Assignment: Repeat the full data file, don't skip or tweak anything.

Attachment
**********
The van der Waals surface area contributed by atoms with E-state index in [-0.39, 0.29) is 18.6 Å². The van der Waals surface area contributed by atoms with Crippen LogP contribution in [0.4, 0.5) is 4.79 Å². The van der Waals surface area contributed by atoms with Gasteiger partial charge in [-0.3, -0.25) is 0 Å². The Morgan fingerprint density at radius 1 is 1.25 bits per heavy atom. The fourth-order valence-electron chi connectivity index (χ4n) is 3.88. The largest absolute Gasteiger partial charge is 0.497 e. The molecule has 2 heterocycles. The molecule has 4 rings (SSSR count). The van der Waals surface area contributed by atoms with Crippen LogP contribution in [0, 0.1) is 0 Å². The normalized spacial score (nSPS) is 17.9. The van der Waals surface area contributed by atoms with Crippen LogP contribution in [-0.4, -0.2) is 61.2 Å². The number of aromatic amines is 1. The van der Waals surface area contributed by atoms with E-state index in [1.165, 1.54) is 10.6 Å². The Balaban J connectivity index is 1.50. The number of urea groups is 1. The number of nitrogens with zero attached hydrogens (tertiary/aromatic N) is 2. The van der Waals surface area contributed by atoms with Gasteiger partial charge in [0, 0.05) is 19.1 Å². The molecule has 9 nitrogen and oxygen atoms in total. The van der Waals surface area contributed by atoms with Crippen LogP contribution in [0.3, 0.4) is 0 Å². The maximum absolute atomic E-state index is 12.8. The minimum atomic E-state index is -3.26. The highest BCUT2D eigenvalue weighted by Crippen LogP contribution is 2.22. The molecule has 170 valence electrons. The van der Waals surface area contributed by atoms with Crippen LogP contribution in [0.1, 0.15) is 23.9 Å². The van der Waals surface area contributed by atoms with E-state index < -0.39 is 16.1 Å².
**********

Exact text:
The van der Waals surface area contributed by atoms with E-state index in [-0.39, 0.29) is 18.6 Å². The van der Waals surface area contributed by atoms with Crippen LogP contribution in [0.4, 0.5) is 4.79 Å². The van der Waals surface area contributed by atoms with Gasteiger partial charge in [-0.3, -0.25) is 0 Å². The Morgan fingerprint density at radius 1 is 1.25 bits per heavy atom. The fourth-order valence-electron chi connectivity index (χ4n) is 3.88. The largest absolute Gasteiger partial charge is 0.497 e. The molecule has 2 heterocycles. The molecule has 4 rings (SSSR count). The van der Waals surface area contributed by atoms with Crippen LogP contribution in [0, 0.1) is 0 Å². The normalized spacial score (nSPS) is 17.9. The van der Waals surface area contributed by atoms with Crippen LogP contribution in [-0.4, -0.2) is 61.2 Å². The number of aromatic amines is 1. The van der Waals surface area contributed by atoms with E-state index in [1.165, 1.54) is 10.6 Å². The Balaban J connectivity index is 1.50. The number of urea groups is 1. The number of nitrogens with zero attached hydrogens (tertiary/aromatic N) is 2. The van der Waals surface area contributed by atoms with Gasteiger partial charge in [0, 0.05) is 19.1 Å². The molecule has 9 nitrogen and oxygen atoms in total. The van der Waals surface area contributed by atoms with Crippen LogP contribution in [0.3, 0.4) is 0 Å². The maximum absolute atomic E-state index is 12.8. The minimum atomic E-state index is -3.26. The highest BCUT2D eigenvalue weighted by Crippen LogP contribution is 2.22. The molecule has 170 valence electrons. The van der Waals surface area contributed by atoms with Crippen LogP contribution in [0.1, 0.15) is 23.9 Å². The van der Waals surface area contributed by atoms with E-state index < -0.39 is 16.1 Å².